2. Girish Mehta

            Depends. When @JLM:disqus wrote the comment initially today, he only had the first sentence that said “recall the famous Eleanor Roosevelt quote”, but he did not write the quote itself ( he edited the comment and added the words of the quote later). But I knew what he was talking about and so in my response to him I referred to the “framework of Eleanor Roosevelt”. Now I don’t believe Eleanor Roosevelt actually ever said that, but I still said that as a pointer (since JLM had not used the actual words of the quote yet). It did not matter to me that she never said it, because I was referring to the framework, not the author. Marie Curie said something similar.Here is something interesting to your point, and it took me a few years of observation to realize this. There is a gentleman in history who enjoys a reverse Halo effect — to your characterization of quotes and their authors. He is one of the “great men of history”. He could also write very well. Many quips are attributed to him on the Internet, some of which he said, and some he did not say, but both of which serve to make him sound both wise and funny. With each quote attributed to him, he becomes wiser and funnier. Fred has quoted him more than once.This person played one pivotal role in history, for which he was the right person at the right time. Now, over the years I have found that many people who quote his smart quips have not really spent the time to learn about him and are not aware of his mistakes, pettiness or a terrible thing he did. To me, this is a person who played a important role in the world, but he is definitely not a person to look up to. However, I find people are unconsciously applying the smart quotes attributed to him as a partial signal of his greatness while not making the effort to learn about him. p.s. Not talking about Mark Twain who is also widely (mis)-attributed on the Internet.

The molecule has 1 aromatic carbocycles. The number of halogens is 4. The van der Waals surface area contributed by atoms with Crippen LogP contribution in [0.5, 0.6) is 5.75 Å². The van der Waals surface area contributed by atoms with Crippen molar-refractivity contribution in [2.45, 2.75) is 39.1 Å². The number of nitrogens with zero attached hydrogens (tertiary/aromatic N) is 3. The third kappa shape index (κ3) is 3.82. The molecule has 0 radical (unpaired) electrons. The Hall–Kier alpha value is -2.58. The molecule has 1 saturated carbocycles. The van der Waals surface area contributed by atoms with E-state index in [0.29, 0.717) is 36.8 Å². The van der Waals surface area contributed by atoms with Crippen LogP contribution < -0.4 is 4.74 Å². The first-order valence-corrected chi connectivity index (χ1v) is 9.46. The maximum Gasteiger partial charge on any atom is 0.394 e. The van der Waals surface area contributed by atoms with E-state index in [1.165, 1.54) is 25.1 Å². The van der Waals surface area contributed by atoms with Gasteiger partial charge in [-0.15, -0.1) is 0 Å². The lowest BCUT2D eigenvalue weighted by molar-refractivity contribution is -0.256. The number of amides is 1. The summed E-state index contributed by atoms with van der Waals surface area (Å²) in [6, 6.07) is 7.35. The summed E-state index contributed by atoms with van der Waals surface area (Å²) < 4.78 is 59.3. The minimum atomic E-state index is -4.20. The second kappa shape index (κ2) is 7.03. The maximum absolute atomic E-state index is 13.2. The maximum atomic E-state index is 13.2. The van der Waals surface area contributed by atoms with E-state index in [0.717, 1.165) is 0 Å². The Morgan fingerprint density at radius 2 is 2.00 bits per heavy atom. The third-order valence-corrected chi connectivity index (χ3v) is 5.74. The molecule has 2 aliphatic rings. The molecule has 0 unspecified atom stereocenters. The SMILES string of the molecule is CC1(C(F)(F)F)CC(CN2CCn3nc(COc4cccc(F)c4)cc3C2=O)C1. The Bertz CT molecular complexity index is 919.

3. PhilipSugar

            Yes among other things Winston Churchill was a racist and did not care about openly expressing it, and acting on it in a way that many people lost their lives.Yes, us Catholics who were a step down from Protestants but a way step up from Indians, Muslims, Jews and others in his mind have a thing where you openly have to say your sins to acknowledge and ask for forgiveness. Now many people find this total bull shit. And yes, who knows if your maker and you believe in that is willing to accept that, but it makes you acknowledge and express the fact.

          4. JLM

            .WC’s mother was American, from Brooklyn. He was conceived before his parents were wed, a fact his enemies taunted him with.She was the greatest influence on his life and his political career.She was a voracious sexual predator who admitted to more than 200 lovers while taking 3 husbands, the last one being 3 years younger than Winston.Lady Jennifer Churchill claimed Iroquis blood and denied both reported Catholic and Jewish heritage. Her maiden name was Jerome.WC was a man of his time and class, meaning it would not have been possible for him not to have been a racist.His upbringing was an example of the type of child abuse the English gentry visited upon their children, sending them off to boarding school at 7.He is a perfect example of greatness from cruelty. He was an incredibly prolific writer and it is easy to see the scars.JLMwww.themusingsofthebigredca…

          5. PhilipSugar

            ???? It most certainly is possible for him to be a racist.Now blaming him or forgiving him….That could be a discussion.But when you starve to death 3mm people from India because frankly you just don’t care and had an alternative?? You have to own that.I get Sun Tzu. When you retreat you burn the land, poison the wells, salt the earth. When you stockpile food in Britain after the war.You have to own it.

          6. JLM

            .Go back and re-read what I wrote. I agree that he was a racist, as were his peers.The Bengali Famine was a perfect storm of Japanese victory, inexpert Brit retrograde tactics, slowness to react, shipping shortages, disease, and a problem which had been building for years.The Brits made a fateful decision to prioritize feeding their army, a false choice in the view of many.The next crop in Dec 1944 fed most of the people, but the deaths from malnutrition and disease continued.The Brits get failing grades for centuries as to feeding the Irish, the Carib Island dwellers, the Colonials, the Auzzies, and India in lean times.The Irish potato famine drove an enormous wave of immigration to the US.JLMwww.themusingsofthebigredca…

          7. PhilipSugar

            I re-read. Your point is taken. Not possible for him not to be during that time or upbringing. I’d probably agree with that.

          8. Girish Mehta